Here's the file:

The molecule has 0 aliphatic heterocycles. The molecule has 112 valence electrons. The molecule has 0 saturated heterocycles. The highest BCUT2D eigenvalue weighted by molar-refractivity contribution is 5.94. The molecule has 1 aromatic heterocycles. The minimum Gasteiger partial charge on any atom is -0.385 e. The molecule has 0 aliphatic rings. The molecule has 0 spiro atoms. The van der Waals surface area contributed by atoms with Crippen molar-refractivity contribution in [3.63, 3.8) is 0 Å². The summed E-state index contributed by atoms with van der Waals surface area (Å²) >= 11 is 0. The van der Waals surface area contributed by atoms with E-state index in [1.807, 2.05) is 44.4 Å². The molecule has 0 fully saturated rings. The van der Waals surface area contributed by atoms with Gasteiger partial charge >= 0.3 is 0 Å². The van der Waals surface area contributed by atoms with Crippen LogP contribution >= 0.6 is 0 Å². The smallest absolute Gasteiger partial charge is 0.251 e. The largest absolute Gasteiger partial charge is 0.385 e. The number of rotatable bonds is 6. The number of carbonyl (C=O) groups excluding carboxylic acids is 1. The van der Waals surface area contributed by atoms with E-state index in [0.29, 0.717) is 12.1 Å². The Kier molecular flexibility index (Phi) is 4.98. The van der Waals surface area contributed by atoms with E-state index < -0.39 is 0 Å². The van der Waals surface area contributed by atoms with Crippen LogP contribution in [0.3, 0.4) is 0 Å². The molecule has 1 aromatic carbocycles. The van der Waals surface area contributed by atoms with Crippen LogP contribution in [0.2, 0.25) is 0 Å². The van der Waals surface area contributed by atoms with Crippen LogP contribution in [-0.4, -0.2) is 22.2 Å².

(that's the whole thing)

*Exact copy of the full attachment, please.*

The molecule has 0 aliphatic heterocycles. The molecule has 112 valence electrons. The molecule has 0 saturated heterocycles. The highest BCUT2D eigenvalue weighted by molar-refractivity contribution is 5.94. The molecule has 1 aromatic heterocycles. The minimum Gasteiger partial charge on any atom is -0.385 e. The molecule has 0 aliphatic rings. The molecule has 0 spiro atoms. The van der Waals surface area contributed by atoms with Crippen molar-refractivity contribution in [3.63, 3.8) is 0 Å². The summed E-state index contributed by atoms with van der Waals surface area (Å²) >= 11 is 0. The van der Waals surface area contributed by atoms with E-state index in [1.807, 2.05) is 44.4 Å². The molecule has 0 fully saturated rings. The van der Waals surface area contributed by atoms with Gasteiger partial charge >= 0.3 is 0 Å². The van der Waals surface area contributed by atoms with Crippen LogP contribution >= 0.6 is 0 Å². The smallest absolute Gasteiger partial charge is 0.251 e. The largest absolute Gasteiger partial charge is 0.385 e. The number of rotatable bonds is 6. The number of carbonyl (C=O) groups excluding carboxylic acids is 1. The van der Waals surface area contributed by atoms with E-state index in [0.29, 0.717) is 12.1 Å². The Kier molecular flexibility index (Phi) is 4.98. The van der Waals surface area contributed by atoms with E-state index < -0.39 is 0 Å². The van der Waals surface area contributed by atoms with Crippen LogP contribution in [0.3, 0.4) is 0 Å². The molecule has 1 aromatic carbocycles. The van der Waals surface area contributed by atoms with Crippen LogP contribution in [0.2, 0.25) is 0 Å². The van der Waals surface area contributed by atoms with Crippen LogP contribution in [-0.4, -0.2) is 22.2 Å².